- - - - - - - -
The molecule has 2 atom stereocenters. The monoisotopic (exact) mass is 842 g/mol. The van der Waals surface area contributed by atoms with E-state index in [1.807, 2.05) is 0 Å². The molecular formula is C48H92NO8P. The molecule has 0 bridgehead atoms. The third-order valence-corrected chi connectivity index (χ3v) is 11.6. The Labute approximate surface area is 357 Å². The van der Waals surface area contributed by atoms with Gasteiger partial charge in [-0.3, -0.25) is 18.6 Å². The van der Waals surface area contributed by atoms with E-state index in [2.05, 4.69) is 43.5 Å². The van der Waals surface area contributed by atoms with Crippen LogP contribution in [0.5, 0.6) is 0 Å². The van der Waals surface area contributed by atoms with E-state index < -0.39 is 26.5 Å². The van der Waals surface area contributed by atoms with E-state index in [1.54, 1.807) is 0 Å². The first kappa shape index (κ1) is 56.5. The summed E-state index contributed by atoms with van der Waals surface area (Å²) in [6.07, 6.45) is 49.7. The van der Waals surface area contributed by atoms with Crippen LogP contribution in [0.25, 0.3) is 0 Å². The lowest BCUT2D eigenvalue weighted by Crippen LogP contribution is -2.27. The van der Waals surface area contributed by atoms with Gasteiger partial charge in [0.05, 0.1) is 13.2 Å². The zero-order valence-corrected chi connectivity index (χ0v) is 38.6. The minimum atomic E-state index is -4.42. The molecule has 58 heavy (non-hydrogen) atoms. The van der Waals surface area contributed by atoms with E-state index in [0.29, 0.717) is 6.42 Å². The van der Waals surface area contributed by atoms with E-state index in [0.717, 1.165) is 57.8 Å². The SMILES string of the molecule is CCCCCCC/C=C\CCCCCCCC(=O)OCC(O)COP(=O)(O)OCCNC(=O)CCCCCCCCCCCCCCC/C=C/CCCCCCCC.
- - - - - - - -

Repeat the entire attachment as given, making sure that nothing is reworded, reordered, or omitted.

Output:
The molecule has 2 atom stereocenters. The monoisotopic (exact) mass is 842 g/mol. The van der Waals surface area contributed by atoms with E-state index in [1.807, 2.05) is 0 Å². The molecular formula is C48H92NO8P. The molecule has 0 bridgehead atoms. The third-order valence-corrected chi connectivity index (χ3v) is 11.6. The Labute approximate surface area is 357 Å². The van der Waals surface area contributed by atoms with Gasteiger partial charge in [-0.3, -0.25) is 18.6 Å². The van der Waals surface area contributed by atoms with E-state index in [2.05, 4.69) is 43.5 Å². The van der Waals surface area contributed by atoms with Crippen LogP contribution in [0.5, 0.6) is 0 Å². The van der Waals surface area contributed by atoms with E-state index < -0.39 is 26.5 Å². The van der Waals surface area contributed by atoms with E-state index in [1.54, 1.807) is 0 Å². The first kappa shape index (κ1) is 56.5. The summed E-state index contributed by atoms with van der Waals surface area (Å²) in [6.07, 6.45) is 49.7. The van der Waals surface area contributed by atoms with Crippen LogP contribution in [0.25, 0.3) is 0 Å². The lowest BCUT2D eigenvalue weighted by Crippen LogP contribution is -2.27. The van der Waals surface area contributed by atoms with Gasteiger partial charge in [0.05, 0.1) is 13.2 Å². The zero-order valence-corrected chi connectivity index (χ0v) is 38.6. The minimum atomic E-state index is -4.42. The molecule has 58 heavy (non-hydrogen) atoms. The van der Waals surface area contributed by atoms with E-state index in [0.29, 0.717) is 6.42 Å². The van der Waals surface area contributed by atoms with E-state index in [0.717, 1.165) is 57.8 Å². The SMILES string of the molecule is CCCCCCC/C=C\CCCCCCCC(=O)OCC(O)COP(=O)(O)OCCNC(=O)CCCCCCCCCCCCCCC/C=C/CCCCCCCC.